Note — Jul 12, 2020

Jia Tolentino on Practicing the Discipline of Hope

In a weird twist of (non?) serendipity, I’ve seen Tolentino’s name and articles pop up and be raved about in recent years but somehow never got around to reading any. Shocking, I know. In this interview she shares some really smart, on point, and clearly presented opinions on what the pandemic has revealed, where the world is headed, on having kids, racism and inequality, and freedom. As usual, there are a few quotes below but I felt like highlighting the whole thing.

That capitalist individualism has turned into a death cult; that the internet is a weak substitute for physical presence; that this country criminally undervalues its most important people and its most important forms of labor; that we’re incentivized through online mechanisms to value the representation of something (like justice) over the thing itself; that most of us hold more unknown potential, more negative capability, than we’re accustomed to accessing; that the material conditions of life in America are constructed and maintained by those best set up to exploit them; and that the way we live is not inevitable at all. […]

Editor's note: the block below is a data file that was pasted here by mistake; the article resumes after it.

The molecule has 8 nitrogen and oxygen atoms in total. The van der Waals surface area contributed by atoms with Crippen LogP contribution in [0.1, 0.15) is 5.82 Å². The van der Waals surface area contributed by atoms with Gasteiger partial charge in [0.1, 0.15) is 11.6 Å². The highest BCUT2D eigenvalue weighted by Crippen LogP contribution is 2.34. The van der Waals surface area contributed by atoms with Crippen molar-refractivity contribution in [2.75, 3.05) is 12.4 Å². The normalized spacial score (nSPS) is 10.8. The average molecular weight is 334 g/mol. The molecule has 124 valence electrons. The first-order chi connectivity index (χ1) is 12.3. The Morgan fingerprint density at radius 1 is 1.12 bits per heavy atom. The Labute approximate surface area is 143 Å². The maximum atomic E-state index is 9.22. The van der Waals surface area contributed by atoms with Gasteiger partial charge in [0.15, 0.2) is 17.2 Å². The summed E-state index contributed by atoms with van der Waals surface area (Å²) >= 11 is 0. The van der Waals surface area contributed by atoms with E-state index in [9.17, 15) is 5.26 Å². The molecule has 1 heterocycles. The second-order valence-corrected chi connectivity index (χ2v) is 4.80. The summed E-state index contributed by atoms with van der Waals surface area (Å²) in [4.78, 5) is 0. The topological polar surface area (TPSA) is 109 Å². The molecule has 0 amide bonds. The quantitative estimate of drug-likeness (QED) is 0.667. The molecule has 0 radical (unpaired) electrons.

Melted permafrost, dead coral reefs, no more birds, whales engorged with plastic, much of the world’s population living as refugees from one thing or another, permanently disturbed weather, semi-constant natural disaster, cause and effect disrupted for all but the wealthiest—scarcity increasing the rationale for selfishness rather than for cooperation, and also Twitter still exists. […]

I don’t think the future is going to be good. I don’t think there’s an ethical justification for having kids in a world that’s accelerating in these directions. But I am committed to the idea that the world can be better, and I have some amount of faith that being human, being able to love, is still an untouchably and unpredictably generative thing—worthwhile, across unknown contexts, in and of itself. […]

But on an individual level, I’ve been thinking about what it means to normalize the everyday surrendering of advantage—to put an ideology of equality in practice at a time when it’s obvious that voting once a year or whatever is not going to be enough. […]

I’m also suspicious of the way that Not Being Racist is a project that people seem to be approaching like boot camp. To deepen your understanding of race, of this country, should make you feel like the world is opening up, like you’re dissolving into the immensity of history and the present rather than being more uncomfortably visible to yourself.